My 10 Favorite New Records Of 2011

Had I been more organized, I would have had this post ready to go on New Year’s Eve or Day, but as it is, I was busy and just didn’t have the time or wherewithal to get it together. I have been doing my research over the past few weeks and have come up with not one, not two, but three music-related best of lists for 2011. Like last year, I will list my favorite new music of 2011 as well as the older records I discovered in the year, but I’m also adding a new section about bands that I really go into this year. I’ll get into more detail when I get to that post, but there will be some albums on that list that could or would have been on this list, so technically, I had more than 10 favorites this year. As always, this list is in no particular order, so here we go.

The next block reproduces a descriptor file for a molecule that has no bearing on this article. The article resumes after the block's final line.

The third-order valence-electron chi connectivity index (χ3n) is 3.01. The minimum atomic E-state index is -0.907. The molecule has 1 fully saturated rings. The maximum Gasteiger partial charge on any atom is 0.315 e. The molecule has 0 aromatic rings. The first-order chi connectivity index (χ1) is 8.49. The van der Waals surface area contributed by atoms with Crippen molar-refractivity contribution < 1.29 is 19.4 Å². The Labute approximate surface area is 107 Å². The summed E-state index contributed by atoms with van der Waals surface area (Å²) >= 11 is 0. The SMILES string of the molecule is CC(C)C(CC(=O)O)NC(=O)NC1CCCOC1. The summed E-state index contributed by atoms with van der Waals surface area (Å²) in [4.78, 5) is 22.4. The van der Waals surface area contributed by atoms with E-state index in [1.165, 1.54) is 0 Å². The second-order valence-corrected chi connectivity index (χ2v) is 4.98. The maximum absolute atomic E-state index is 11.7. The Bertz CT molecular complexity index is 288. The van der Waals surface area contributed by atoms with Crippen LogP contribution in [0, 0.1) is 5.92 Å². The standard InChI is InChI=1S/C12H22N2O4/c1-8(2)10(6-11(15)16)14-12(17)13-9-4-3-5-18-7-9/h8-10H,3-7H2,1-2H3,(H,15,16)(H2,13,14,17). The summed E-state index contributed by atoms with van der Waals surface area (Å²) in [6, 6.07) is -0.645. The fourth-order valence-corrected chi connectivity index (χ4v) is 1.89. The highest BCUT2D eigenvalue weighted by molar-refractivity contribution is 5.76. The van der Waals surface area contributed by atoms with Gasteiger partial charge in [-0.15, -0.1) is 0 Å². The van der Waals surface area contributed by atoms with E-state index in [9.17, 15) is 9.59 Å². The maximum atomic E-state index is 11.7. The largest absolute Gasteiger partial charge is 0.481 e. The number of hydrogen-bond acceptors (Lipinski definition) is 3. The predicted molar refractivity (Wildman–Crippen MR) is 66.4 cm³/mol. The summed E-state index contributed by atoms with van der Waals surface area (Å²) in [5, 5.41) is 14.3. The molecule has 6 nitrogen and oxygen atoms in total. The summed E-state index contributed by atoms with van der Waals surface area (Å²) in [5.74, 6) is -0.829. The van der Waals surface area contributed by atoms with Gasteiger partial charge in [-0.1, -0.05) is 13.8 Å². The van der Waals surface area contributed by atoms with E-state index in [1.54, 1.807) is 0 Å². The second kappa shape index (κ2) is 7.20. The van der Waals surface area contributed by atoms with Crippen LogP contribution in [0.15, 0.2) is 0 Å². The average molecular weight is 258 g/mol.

There was a time in my life when I would have looked at the cover of this kid with hipster glasses and flowing red hair, immediately dismissed him and moved on to the next $5 MP3 album on Amazon (the main source of my expanding record collection this year). Actually, that time was this year and I did just that. It wasn’t until a week or so later that I saw Brett Dennen on one of the late night shows. I’m guessing it was Conan or Jimmy, but I also might have caught the end of the ridiculously boring Tonight Show and seen him play. Dennen’s look is very decieving because this dude can play. It’s kind of like a modern kid was given his grandfather’s record collection and created music based in the old days with some more modern lyrics (“Comeback Kid (That’s My Dog)”). While his voice can get a little too nasally at times like on “Walk Away Watch Me Burn,” Dennen has enough funky white boy soul and solid guitar chops to keep me into Loverboy for the duration (though it got a little tiresome at the end). Highlights include “Dancing At A Funeral” and “Sydney (I’ll Come Running).”